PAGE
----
As the lord of the heavens, Lord Indra requested advice and counsel from his preceptor, Brihaspati. When Brihaspati arrived, Indra was not home. Brihaspati then give Indra's wife (Indrani) a Rakhee (a protective amulet) with instructions to tie it on Indra's right wrist or drape it across his shoulders. This was done upon Indra's return and we learned that he was subsequently successful in his battle to regain control of the heavenly regions.

In time, this day has been identified as Shravani (August) Upaa (near) Karm (an action), meaning that the Guru will visit the student and invest upon him/her, this protective amulet, which was meant for their protection in facing their challenges of life. Since it was not practical for the Guru to visit everyone, the wives were charged with the responsibility to put this amulet on their husbands before they went into battle.

By this act, the wife was asking for victory, success and the safe return of her husband from whom she is dependent for all her protection. For those men who did not return from battle, their wives would engage in the act of Sutie (voluntary euthanasia), which was considered to be the highest form of sacrifice in the face of any potential defamation of their character as a widow. As more men were not returning safely from battle, their wives were losing the desire to live out their lives. As this sentiment drew stronger, the importance of survival was shifted to the unmarried sisters of the men, as the sisters were considered to be the progenitors for the continuation of the society and culture.

So, the sisters were vested with the responsibility to install the amulet of protection on their brothers, as they leave for war. It was felt that they would perform this act with the same love as the wives, as they were known as Dayaya Bhagni Murti, meaning that the sisters were the "embodiment of mercy". This was a prevalent and common act during the time of the Rajput dynasty of India. It also was felt that if the Moguls ultimately captured the sisters, they, as mothers could still influence the children's development toward the Rajput culture, though they would be fathered by Mogul blood.

Because the sisters began to perform this act, this occasion was improperly identified as Raksha Bandhan as it was somewhat synonymous with the exchange of brotherly/sisterly love between Yam and Yami on the occasion of Yam-Dvitiya, which is celebrated later in the year in conjunction with Deep-Avali. We learned in Bhagvat Puran, that Yam and Yami became separated for a long time.  Upon Yam's return, his sister Yami was overjoyed to see him. She immediately served him with food and tied a Rakhee on his right wrist with the mutual promise that they would never be separated again.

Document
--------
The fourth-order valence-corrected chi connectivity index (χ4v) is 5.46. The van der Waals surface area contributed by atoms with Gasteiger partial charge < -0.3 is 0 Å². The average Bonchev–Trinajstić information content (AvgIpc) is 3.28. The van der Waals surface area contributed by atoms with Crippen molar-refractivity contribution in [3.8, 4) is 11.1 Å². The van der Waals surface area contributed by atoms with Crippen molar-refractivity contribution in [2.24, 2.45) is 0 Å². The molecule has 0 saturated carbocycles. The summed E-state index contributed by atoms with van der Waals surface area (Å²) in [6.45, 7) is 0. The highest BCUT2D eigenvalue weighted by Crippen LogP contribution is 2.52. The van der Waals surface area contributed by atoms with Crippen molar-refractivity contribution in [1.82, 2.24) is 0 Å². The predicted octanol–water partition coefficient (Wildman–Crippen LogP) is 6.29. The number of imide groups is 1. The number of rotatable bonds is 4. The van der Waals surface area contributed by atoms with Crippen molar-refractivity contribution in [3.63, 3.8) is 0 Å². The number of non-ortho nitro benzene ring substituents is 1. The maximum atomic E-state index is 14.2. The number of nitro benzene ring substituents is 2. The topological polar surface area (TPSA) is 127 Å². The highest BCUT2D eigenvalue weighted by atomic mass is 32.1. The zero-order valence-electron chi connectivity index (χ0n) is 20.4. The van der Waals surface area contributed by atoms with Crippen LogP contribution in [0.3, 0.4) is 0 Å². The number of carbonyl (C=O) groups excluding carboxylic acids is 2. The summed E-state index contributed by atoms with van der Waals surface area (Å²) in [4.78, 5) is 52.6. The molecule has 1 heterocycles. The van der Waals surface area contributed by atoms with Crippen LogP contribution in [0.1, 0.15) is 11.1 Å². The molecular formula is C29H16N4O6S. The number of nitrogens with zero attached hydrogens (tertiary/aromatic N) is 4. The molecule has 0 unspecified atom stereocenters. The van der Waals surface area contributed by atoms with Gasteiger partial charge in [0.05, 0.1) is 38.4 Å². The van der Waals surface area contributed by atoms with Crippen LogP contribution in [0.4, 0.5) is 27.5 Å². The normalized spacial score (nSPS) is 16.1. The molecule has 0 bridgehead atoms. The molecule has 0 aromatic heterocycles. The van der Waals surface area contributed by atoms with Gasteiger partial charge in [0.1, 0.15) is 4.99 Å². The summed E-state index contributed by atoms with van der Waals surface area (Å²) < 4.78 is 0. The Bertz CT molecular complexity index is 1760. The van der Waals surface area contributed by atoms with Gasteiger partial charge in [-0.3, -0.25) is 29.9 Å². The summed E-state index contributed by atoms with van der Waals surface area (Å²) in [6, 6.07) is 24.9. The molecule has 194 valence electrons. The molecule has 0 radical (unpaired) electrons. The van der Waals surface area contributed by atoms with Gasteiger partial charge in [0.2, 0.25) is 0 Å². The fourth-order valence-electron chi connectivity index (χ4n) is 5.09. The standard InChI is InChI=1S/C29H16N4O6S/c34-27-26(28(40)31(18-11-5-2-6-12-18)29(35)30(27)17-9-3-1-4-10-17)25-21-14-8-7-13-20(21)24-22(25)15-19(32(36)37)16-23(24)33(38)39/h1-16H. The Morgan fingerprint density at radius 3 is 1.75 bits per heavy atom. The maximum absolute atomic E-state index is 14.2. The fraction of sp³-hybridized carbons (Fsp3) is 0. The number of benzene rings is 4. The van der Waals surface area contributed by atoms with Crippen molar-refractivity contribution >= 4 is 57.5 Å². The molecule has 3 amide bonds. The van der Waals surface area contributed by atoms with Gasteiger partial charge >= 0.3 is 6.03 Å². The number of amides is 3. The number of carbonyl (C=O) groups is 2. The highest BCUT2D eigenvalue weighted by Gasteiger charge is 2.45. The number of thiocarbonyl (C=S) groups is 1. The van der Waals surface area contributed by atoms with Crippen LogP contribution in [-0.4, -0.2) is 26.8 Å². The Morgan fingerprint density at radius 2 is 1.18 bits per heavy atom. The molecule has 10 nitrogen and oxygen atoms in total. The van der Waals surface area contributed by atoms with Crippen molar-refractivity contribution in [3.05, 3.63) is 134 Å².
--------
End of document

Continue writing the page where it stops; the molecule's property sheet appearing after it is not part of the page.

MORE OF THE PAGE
This act between Yam and Yami is the correct and appropriate interpretation of the term Raksha Bandhan, meaning that for our mutual protection (raksha), we are now bonded (bandhan) together. Even though the tying of the amulet were vested with the sisters, we must remember that the original symbol of Shravani Upaakarm represents the Guru's benediction to the student, who is about to embark upon a major undertaking. That's why this day is regarded as the best day in the whole year to invest the children with the sacred thread as part of the Upanayan Sanskaar. In contrast, Raksha Bandhan is a profound act of love from a sister to a brother and a simultaneous request for harmony and understanding between them.

The reciprocal exchange of emotions between the brother (Yam) and sister (Yami) is captured in her tying the Saubhagya Sutra on his hand. We differentiate between the two occasions by understanding that in Yam-Dvitiya (Raksha Bandhan), the reason is an exclusive expression of a sister's love for her brother because of a reunion after a long absence. In Shravani Upaakarm, the reason is a sincere and profound wish for the anticipatory protection of the brother who is going on an uncertain journey, for his safe return and protection of his sister. In Yam-Dvitiya, it is a case of singular dependence whereas in Shravani Upaakarm, it is a case of mutual dependence.




In this digital age, it bears no repetition that newspapers are a dying breed. A report by Northwestern University reveals that two newspapers are folded every week. As we steadily march toward our 19-year anniversary (printing monthly since August 2004 without skipping an issue), here are some thoughts for our readers.

Since the onset of Covid, Khaas Baat has been available in its entirety in PDF format at for everyone, free of charge. If you would like to receive our weekly emails, let us know at [email protected] And if you want home/office delivery, please fill out the subscription form on page two. Despite rising printing and mailing costs, we will continue to publish Khaas Baat. But we will need sponsors and your support moving forward to make that happen. Checks can be addressed to Khaas Baat, 8312 Windsor Bluff Drive, Tampa, FL 33647. Payment can also be made via PayPal to PP ID:[email protected]

As activities are under way, we request community leaders and organizers to email event details to [email protected] by the 20th of the month for the following month’s issue. We always welcome your story ideas and suggestions on how we can best serve our community. Khaas Baat is proud to be the ONE AND ONLY Sunshine State publication to offer comprehensive coverage of news and happenings in your Florida Indian community. Do follow us on twitter @khaasbaat and join us on Facebook.